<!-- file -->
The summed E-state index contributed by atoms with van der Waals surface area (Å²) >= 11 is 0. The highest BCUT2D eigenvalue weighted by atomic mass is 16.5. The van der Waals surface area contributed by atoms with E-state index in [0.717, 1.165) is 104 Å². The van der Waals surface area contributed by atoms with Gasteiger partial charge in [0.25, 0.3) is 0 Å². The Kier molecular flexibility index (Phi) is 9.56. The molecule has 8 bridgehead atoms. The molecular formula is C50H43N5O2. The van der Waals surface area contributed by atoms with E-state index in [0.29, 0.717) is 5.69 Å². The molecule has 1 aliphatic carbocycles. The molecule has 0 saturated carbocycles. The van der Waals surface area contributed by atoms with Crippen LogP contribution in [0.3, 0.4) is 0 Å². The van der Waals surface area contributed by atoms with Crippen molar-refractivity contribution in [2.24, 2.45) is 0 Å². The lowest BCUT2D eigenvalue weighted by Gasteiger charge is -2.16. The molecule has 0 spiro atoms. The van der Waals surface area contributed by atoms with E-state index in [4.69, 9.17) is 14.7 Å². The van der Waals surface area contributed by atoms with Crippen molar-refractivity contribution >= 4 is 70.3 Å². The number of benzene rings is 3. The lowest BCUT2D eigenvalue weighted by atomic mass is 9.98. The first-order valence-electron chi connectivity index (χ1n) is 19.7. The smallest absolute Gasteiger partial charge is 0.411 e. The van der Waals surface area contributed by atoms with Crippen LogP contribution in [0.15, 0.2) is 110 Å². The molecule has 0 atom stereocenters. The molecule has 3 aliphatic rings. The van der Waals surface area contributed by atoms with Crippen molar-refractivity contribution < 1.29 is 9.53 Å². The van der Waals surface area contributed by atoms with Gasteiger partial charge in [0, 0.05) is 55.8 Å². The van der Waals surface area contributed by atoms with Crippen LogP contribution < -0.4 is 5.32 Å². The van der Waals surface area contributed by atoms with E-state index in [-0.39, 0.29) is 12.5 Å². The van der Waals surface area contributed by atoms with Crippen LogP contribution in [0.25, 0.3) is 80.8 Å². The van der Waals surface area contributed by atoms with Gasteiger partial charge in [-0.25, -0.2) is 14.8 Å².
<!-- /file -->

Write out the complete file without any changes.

The summed E-state index contributed by atoms with van der Waals surface area (Å²) >= 11 is 0. The highest BCUT2D eigenvalue weighted by atomic mass is 16.5. The van der Waals surface area contributed by atoms with E-state index in [0.717, 1.165) is 104 Å². The van der Waals surface area contributed by atoms with Gasteiger partial charge in [0.25, 0.3) is 0 Å². The Kier molecular flexibility index (Phi) is 9.56. The molecule has 8 bridgehead atoms. The molecular formula is C50H43N5O2. The van der Waals surface area contributed by atoms with E-state index in [0.29, 0.717) is 5.69 Å². The molecule has 1 aliphatic carbocycles. The molecule has 0 saturated carbocycles. The van der Waals surface area contributed by atoms with Crippen LogP contribution in [0.3, 0.4) is 0 Å². The van der Waals surface area contributed by atoms with Crippen molar-refractivity contribution in [2.24, 2.45) is 0 Å². The lowest BCUT2D eigenvalue weighted by Gasteiger charge is -2.16. The molecule has 0 spiro atoms. The van der Waals surface area contributed by atoms with E-state index in [4.69, 9.17) is 14.7 Å². The van der Waals surface area contributed by atoms with Crippen molar-refractivity contribution >= 4 is 70.3 Å². The number of benzene rings is 3. The lowest BCUT2D eigenvalue weighted by atomic mass is 9.98. The first-order valence-electron chi connectivity index (χ1n) is 19.7. The smallest absolute Gasteiger partial charge is 0.411 e. The van der Waals surface area contributed by atoms with Crippen LogP contribution in [0.15, 0.2) is 110 Å². The molecule has 0 atom stereocenters. The molecule has 3 aliphatic rings. The van der Waals surface area contributed by atoms with Crippen molar-refractivity contribution < 1.29 is 9.53 Å². The van der Waals surface area contributed by atoms with Gasteiger partial charge in [0, 0.05) is 55.8 Å². The van der Waals surface area contributed by atoms with Crippen LogP contribution < -0.4 is 5.32 Å². The van der Waals surface area contributed by atoms with E-state index in [-0.39, 0.29) is 12.5 Å². The van der Waals surface area contributed by atoms with Crippen LogP contribution in [0.25, 0.3) is 80.8 Å². The van der Waals surface area contributed by atoms with Gasteiger partial charge in [-0.25, -0.2) is 14.8 Å².